After the Oz ordeal, Walter Murch couldn’t get any other directing projects off the ground, so he returned to editing and sound mixing (including CAPTAIN EO, THE GODFATHER: PART III, FIRST KNIGHT, K-19: THE WIDOWMAKER and many more). His only ever return to directing was for a 2011 episode of the animated series Star Wars: The Clone Wars (“The General”).
Stephen Norrington, whose FX contributions include operating the Gump and building Billina, also worked on ALIENS, HARDWARE, ALIEN 3 and THE WITCHES before directing four films, DEATH MACHINE, BLADE, THE LAST MINUTE and THE LEAGUE OF EXTRAORDINARY GENTLEMEN, the last of which (much like this film for Murch) chased him away from directing.
But come on, man. The dude directed BLADE. He is one of the greats.
Neal Scanlan, the “mechanical characters technician” and builder of the stop motion puppet of Jack Pumpkinhead, went on to supervise animatronic characters for BABE and BABE: PIG IN THE CITY, and then all of the modern STAR WARS movies (THE FORCE AWAKENS, ROGUE ONE, THE LAST JEDI, SOLO, RISE OF SKYWALKER).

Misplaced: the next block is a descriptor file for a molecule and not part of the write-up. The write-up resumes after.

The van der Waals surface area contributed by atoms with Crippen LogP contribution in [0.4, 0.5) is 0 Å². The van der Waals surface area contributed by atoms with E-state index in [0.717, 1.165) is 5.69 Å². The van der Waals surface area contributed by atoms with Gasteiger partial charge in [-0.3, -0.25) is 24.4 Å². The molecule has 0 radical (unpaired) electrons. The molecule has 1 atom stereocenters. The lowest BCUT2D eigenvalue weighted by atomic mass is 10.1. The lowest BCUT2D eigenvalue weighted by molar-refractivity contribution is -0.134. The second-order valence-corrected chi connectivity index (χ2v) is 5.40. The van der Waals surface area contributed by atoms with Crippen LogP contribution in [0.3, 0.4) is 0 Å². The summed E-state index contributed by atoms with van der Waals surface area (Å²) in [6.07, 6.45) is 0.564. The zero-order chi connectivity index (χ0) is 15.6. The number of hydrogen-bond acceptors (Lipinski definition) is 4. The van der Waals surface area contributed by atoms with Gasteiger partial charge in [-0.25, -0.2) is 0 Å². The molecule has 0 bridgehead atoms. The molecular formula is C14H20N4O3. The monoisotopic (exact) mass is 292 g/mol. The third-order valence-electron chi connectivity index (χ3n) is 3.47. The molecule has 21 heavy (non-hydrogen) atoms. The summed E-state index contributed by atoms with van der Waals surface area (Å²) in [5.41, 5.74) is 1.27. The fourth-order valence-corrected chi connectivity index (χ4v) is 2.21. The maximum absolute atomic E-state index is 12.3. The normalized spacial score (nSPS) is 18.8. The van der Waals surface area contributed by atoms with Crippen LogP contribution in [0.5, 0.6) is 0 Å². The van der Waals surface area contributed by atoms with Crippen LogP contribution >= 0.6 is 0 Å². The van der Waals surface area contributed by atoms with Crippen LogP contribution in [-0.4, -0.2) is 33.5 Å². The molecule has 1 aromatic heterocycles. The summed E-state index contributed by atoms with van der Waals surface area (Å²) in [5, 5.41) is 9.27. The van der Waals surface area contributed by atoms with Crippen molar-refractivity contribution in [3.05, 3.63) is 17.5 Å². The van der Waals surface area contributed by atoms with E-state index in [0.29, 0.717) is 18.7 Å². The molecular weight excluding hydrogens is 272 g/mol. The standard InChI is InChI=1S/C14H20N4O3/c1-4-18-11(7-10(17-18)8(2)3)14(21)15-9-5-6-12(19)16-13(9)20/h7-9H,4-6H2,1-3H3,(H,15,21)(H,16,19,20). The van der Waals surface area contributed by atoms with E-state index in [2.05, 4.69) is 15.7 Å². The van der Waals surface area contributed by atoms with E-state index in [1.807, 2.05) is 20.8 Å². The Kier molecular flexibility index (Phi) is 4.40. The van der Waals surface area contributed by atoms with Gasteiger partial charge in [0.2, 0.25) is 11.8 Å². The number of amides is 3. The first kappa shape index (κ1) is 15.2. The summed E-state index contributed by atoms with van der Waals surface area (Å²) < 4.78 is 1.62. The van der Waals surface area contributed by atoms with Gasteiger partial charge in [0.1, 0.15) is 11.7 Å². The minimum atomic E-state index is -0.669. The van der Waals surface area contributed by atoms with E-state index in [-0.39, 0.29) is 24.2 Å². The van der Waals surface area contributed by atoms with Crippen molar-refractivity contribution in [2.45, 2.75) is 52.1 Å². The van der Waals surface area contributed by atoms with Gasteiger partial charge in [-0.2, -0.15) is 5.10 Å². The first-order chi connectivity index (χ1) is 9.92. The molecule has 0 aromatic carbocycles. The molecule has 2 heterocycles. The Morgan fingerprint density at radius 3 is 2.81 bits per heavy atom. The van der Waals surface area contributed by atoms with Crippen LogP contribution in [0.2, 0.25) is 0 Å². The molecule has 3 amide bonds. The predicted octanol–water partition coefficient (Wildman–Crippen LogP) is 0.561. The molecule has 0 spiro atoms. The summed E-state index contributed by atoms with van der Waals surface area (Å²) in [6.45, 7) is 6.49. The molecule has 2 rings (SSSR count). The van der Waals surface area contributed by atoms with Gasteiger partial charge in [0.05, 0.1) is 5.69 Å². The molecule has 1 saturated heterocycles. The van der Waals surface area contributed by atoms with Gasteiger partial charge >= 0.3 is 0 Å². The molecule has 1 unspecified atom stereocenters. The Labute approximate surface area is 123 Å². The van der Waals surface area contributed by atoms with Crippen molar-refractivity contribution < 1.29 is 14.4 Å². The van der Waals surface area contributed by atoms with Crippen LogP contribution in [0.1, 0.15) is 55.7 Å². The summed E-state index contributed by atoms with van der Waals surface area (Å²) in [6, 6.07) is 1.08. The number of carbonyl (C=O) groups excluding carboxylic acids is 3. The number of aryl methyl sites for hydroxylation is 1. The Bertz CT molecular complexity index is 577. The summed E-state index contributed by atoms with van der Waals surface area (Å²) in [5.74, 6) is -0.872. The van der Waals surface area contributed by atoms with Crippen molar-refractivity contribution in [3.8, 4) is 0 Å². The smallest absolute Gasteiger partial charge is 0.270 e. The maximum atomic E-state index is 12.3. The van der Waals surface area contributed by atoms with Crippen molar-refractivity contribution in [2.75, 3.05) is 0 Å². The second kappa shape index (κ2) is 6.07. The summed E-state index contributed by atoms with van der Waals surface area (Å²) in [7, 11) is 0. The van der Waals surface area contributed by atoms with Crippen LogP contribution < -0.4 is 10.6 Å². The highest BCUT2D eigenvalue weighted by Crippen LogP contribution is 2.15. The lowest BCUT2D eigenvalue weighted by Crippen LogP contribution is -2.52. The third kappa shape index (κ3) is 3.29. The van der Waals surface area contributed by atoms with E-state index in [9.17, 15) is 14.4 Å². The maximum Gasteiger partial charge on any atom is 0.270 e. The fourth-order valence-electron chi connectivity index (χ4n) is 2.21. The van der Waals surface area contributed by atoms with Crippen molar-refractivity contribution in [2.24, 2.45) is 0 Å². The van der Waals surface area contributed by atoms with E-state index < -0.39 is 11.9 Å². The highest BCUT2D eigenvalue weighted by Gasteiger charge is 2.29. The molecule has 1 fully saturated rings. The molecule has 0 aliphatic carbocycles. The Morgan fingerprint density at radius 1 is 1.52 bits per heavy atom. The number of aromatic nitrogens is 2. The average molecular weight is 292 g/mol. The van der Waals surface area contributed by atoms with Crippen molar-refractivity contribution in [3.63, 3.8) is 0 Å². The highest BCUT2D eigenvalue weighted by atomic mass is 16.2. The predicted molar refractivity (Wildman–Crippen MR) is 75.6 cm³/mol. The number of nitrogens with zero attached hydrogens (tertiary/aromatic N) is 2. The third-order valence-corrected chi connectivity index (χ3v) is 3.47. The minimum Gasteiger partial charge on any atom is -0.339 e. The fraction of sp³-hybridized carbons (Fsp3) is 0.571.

Will Vinton Studios later contributed sequences to Michael Jackson’s MOONWALKER and BRAIN DONORS, made TV specials including Festival of Claymation, Meet the Raisins!, Claymation Comedy of Horrors Show and Claymation Easter, plus three seasons of the “foamation” series The P.J.s. In the late ‘90s they brought on outside investors, including Nike CEO Phil Knight, who became majority share holder in 2002, fired Vinton and replaced him with his son Travis. Renamed Laika, they studio has made several brilliant stop motion features, and Travis Knight has proven himself very talented, first as an animator, then as director of KUBO AND THE TWO STRINGS and BUMBLEBEE. Still, that’s fucked up what happened.